The lower St. Croix River is a placid river of quiet tree-shaded backwaters. On this stretch of river you can experience an awesome day or overnight trip from the metro area. The lower St. Croix is designated as a wild and scenic river. There are no major rapids. About rapids classes.
St. Croix River Water Trail sections:
- Upper St. Croix: Trego, WI to State Highway 70
- Lower St. Croix: State Highway 70 to Mississippi River
Local contact and maps
Pine, Chisago, and Washington Counties, east central Minnesota
Contact National Park Service St. Croix River Visitor Center: (715) 483-2274.
The upper and lower rivers were formed at different times, by draining waters from different glacial lakes. Within the stretch from the State Highway 70 bridge to William O'Brien State Park lies the long-ago meeting place of the two rivers, the St. Croix Dalles at Taylors Falls. Here, water draining from glacial Lake Duluth drilled a deep narrow path through hard igneous rock to join the previously formed lower river. Rocks and gravel swirling in river eddies carved out the Dalles' potholes which are stone wells up to 60 feet deep. Pines cling precariously to rock walls that tower as high as 200 feet above the deep river. The St. Croix's depth here averages 70 feet, but holes are as deep as 100 feet. Today the Dalles area is preserved in the Interstate Parks of Minnesota and Wisconsin.
Just above the park, under the U.S. Highway 8 bridge, is a short but strong stretch of rapids. Standing waves about 3 feet high at normal water levels and up to 5 feet at high water can swamp an open canoe. However, there are few obstacles such as rocks to make the rapids dangerous. The easiest path for an open canoe is along the right side of the rapids.
The heavily wooded banks of the upper St. Croix valley are predominantly birch, maple, oak, aspen and basswood. The extensive forests of white pine that once covered the slopes disappeared during the valley's logging boom in the last half of the 19th century.
Below the Dalles the St. Croix River flows through a heavily wooded, steep-sided valley with occasional sandstone and limestone bluffs. Winding side channels and shaded backwaters offer opportunities for quiet exploration and channel catfish angling. Springs and small streams entering the river create miniature deltas and valleys.
Below the William O'Brien State Park the St. Croix flows through a heavily wooded, steep-sided valley with occasional sandstone and limestone bluffs. Dozens of islands, winding side channels and shaded backwaters offer opportunities for quiet exploration. The Soo Line Railroad bridge (river mile 31) is an imposing steel arch bridge more than 150 feet above the river. Towering stone piers a mile downstream are all that remain of another old railroad bridge.
South of the railroad bridge is the St. Croix Boomsite Park, several long narrow islands where millions of logs were sorted and floated downriver to mills during the state's logging heyday in the last half of the 19th century.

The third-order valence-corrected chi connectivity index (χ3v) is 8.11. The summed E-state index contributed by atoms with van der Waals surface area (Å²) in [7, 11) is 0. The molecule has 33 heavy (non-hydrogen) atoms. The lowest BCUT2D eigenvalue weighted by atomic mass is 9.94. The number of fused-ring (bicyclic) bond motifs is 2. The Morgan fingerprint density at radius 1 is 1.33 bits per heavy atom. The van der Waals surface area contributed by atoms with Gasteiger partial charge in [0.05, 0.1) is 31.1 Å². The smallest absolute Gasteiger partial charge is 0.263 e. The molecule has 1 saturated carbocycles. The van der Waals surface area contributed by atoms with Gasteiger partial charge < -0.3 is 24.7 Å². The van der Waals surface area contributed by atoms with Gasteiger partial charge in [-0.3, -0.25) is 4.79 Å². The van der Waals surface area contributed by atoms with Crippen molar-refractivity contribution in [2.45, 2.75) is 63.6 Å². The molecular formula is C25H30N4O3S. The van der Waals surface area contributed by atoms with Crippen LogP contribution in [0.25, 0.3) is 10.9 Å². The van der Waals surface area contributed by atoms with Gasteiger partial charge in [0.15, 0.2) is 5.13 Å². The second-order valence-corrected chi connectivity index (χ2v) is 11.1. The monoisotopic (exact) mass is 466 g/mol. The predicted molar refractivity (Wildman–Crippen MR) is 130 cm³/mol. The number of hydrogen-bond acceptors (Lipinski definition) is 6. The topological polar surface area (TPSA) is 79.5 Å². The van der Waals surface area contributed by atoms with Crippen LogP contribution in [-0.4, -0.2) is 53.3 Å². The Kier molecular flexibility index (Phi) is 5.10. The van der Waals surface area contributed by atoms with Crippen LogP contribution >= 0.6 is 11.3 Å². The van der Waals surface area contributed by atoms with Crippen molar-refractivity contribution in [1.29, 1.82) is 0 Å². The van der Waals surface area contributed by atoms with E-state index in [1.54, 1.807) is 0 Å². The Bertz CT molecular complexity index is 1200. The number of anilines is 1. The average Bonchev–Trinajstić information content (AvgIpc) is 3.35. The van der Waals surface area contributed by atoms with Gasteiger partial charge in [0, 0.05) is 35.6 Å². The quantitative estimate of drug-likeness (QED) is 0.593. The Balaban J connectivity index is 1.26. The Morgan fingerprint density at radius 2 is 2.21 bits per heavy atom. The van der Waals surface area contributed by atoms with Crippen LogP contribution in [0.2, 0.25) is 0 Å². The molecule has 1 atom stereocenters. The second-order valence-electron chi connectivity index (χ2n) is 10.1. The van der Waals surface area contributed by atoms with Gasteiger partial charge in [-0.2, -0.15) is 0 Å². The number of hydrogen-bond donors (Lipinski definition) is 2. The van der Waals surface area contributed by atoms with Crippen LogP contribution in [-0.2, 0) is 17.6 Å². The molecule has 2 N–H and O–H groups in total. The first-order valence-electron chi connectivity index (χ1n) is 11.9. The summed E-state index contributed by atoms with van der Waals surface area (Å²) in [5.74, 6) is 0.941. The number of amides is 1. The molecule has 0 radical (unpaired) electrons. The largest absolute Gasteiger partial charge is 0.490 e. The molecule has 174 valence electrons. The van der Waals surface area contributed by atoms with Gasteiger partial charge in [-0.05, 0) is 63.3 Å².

On the precipitous sandstone cliffs bordering the west bank of the river three miles north of Stillwater the Dakota Indians carved and painted vermillion figures and images, long since erased by time and man. Indian burial mounds were once numerous in the lower St. Croix valley, but over the years most have been lost to agriculture and construction.
At Stillwater the river widens and deepens into Lake St. Croix, formed by a natural bar at the river's junction with the Mississippi. The lake is bounded by steep wooded slopes, whose bluffs are topped with numerous permanent and seasonal homes. However, south of Bayport to Afton the bluffs recede on the Minnesota side, and large, nearly level terraces take their place.
Fish and wildlife
The St. Croix has little prime waterfowl habitat and hunting pressure is light. However, waterfowl which may be found in the area are mallard, wood duck, ring-necked duck and blue-winged teal. Upland game birds include ruffed grouse and woodcock.
The most plentiful game animal is the white-tailed deer. Other wildlife along the St. Croix include beaver, raccoon, otter, mink, muskrat and fox. In addition to catfish, the St. Croix harbors walleye, northern pike, largemouth and smallmouth bass, muskie and sauger. According to the 1997 Fish Consumption Advisory, women of childbearing age and children may eat only black crappie and bluegill sunfish. Other people should eat only one meal a month of other fish species.
The Minnesota Department of Health has guidelines for consuming fish taken from Minnesota's lakes and rivers. Go to the Fish Consumption Advisory Page to find out more.
The beautiful character of the St. Croix has earned the river its status as Minnesota's first stream in the national wild and scenic rivers system. Administered by the National Park Service, the St. Croix National Scenic Riverway was designated in 1968 to preserve the scenic qualities of the river and to provide adequate access for recreational users.